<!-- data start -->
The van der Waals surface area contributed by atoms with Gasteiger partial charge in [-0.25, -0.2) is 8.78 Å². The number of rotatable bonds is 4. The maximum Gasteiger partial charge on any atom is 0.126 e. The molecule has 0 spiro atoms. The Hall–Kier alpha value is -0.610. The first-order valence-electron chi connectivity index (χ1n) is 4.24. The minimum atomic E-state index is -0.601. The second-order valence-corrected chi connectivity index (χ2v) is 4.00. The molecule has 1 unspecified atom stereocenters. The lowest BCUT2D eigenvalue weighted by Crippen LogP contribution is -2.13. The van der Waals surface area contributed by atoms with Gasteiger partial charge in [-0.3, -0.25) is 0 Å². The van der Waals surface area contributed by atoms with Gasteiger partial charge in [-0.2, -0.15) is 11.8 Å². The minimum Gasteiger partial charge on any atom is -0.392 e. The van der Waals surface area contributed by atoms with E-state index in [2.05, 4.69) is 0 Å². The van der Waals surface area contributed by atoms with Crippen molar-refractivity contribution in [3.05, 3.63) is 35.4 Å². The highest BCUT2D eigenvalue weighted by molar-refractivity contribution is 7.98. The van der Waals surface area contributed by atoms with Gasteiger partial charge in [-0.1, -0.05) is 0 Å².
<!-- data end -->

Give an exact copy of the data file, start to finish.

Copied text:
The van der Waals surface area contributed by atoms with Gasteiger partial charge in [-0.25, -0.2) is 8.78 Å². The number of rotatable bonds is 4. The maximum Gasteiger partial charge on any atom is 0.126 e. The molecule has 0 spiro atoms. The Hall–Kier alpha value is -0.610. The first-order valence-electron chi connectivity index (χ1n) is 4.24. The minimum atomic E-state index is -0.601. The second-order valence-corrected chi connectivity index (χ2v) is 4.00. The molecule has 1 unspecified atom stereocenters. The lowest BCUT2D eigenvalue weighted by Crippen LogP contribution is -2.13. The van der Waals surface area contributed by atoms with Gasteiger partial charge in [-0.3, -0.25) is 0 Å². The van der Waals surface area contributed by atoms with Gasteiger partial charge in [-0.2, -0.15) is 11.8 Å². The minimum Gasteiger partial charge on any atom is -0.392 e. The van der Waals surface area contributed by atoms with E-state index in [2.05, 4.69) is 0 Å². The van der Waals surface area contributed by atoms with Crippen molar-refractivity contribution in [3.05, 3.63) is 35.4 Å². The highest BCUT2D eigenvalue weighted by molar-refractivity contribution is 7.98. The van der Waals surface area contributed by atoms with Gasteiger partial charge in [-0.1, -0.05) is 0 Å².